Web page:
11/23/2010 10:58 am ET Updated May 25, 2011

Palingerism: A Neologism For Our TIme

Does anyone really believe that Sarah Palin wrote by herself two full-length books? Neither of these books print on the cover or inside any acknowledgment of a ghost writer. Going Rogue, it turns out was written by ghostwriter, Lynn Vincent, but the book doesn't acknowledge a ghostwriter. Could someone like Palin who barely can put a sentence together actually have managed to string them along in coherent prose to book length? Really!?

At least George Bush had the sense to acknowledge a co-writer, and even with that admission, it turned out that many segments of his book were taken from the writings of his former colleagues and the works of other journalists practically verbatim. Even the Pope, being the paragon of morality, had the humility to list a "written with" on the cover of his new book. No such luck with her holiness Palin.

And what about Palin's tweets and blog entries? Are we supposed to believe that there is not a team of people being Sarah Palin? Most recently she weighed in on "quantative easing {aka QE}." Do you know what that is? Most non-economists haven't a clue, but Sarah Palin has strong opinions on the role of the Federal Reserve Bank's monetary policy. Really?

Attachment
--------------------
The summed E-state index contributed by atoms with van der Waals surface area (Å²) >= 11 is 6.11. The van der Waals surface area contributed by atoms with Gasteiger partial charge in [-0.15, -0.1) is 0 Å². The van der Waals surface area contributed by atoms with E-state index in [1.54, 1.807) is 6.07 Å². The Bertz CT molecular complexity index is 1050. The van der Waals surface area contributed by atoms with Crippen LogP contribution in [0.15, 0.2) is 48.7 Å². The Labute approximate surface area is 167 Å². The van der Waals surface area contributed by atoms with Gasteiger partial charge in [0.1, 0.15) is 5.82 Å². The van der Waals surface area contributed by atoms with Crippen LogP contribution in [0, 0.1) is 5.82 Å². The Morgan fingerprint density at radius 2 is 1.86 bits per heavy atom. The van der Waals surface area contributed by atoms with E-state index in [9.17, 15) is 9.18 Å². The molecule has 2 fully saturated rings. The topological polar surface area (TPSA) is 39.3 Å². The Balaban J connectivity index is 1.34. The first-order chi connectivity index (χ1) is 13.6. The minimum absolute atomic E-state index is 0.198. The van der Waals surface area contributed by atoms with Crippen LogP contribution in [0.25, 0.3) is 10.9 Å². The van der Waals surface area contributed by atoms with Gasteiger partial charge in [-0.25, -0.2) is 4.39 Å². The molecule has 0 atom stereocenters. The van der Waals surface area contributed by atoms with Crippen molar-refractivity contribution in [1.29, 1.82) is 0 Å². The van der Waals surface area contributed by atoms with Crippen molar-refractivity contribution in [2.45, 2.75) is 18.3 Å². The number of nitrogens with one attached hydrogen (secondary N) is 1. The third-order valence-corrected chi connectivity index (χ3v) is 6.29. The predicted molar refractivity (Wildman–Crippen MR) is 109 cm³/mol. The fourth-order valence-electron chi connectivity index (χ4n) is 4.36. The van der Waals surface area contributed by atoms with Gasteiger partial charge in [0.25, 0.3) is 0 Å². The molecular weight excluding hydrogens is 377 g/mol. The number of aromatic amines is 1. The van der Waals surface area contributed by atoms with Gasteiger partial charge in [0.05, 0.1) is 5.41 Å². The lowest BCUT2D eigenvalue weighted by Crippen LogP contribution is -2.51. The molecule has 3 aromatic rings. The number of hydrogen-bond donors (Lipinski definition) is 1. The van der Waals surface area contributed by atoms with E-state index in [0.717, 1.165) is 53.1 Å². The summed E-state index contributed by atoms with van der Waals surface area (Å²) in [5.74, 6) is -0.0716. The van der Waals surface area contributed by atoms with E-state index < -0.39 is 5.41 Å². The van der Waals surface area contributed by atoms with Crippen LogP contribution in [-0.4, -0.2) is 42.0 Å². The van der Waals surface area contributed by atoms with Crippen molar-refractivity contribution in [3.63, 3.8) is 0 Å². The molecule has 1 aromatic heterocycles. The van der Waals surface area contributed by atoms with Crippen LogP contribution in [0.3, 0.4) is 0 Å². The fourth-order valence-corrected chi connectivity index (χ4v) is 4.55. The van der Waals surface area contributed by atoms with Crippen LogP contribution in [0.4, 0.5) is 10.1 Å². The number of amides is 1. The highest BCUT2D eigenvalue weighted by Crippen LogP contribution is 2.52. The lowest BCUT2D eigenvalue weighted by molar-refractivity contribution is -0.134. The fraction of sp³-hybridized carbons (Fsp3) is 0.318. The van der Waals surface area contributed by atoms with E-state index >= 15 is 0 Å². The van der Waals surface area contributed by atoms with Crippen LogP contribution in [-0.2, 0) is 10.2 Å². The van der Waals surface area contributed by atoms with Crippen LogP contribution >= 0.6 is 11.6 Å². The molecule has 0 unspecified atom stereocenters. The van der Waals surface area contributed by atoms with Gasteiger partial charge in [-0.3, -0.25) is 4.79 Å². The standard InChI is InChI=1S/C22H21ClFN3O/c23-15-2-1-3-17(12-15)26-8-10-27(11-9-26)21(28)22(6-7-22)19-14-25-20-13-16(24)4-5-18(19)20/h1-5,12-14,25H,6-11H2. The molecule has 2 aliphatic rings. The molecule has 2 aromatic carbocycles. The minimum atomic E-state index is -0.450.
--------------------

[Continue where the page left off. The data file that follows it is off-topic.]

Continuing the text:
Here's what "she" "wrote" in a letter to the Wall Street Journal:
"Prof. Blinder seems blind to the clear and present dangers of QE2. Instead of seriously discussing these dangers, he takes us on an excursion to a Keynesian utopia, a mythical land in which endless government spending is an amazingly effective job creator and investors' confidence in U.S. Treasury bonds somehow increases as we sink ever deeper into debt while the Fed has its printing presses working overtime." Palin wrote that? Really!?

We professors have a name for what happens when a student has a friend write a paper and includes unacknowledged sources word-for-word from another source, we call that plagiarism. And we punish students severely for that transgression because it is both fraud and theft.

Yet, someone like Sarah Palin get's paid heftily for the very same infraction.

OK, it's true that no politician writes all of his or her own speeches, but there is a matter of degree in the extent to which these people create and vet the words they say. It was obvious to earlier commentators that after her numerous gaffs, Palin's supporter and publisher Rupert Murdoch took control of her world-salad statements, packaged them, and turned them into five-course meals.

Because Sarah, left on her own, will come up with neologisms like "refudiate," I now propose our own word -- "palingerism?" It would be defined as "the deliberate attempt of Ivy League ghostwriters to sound homey and folksy by putting words into the mouth of someone who barely understands them."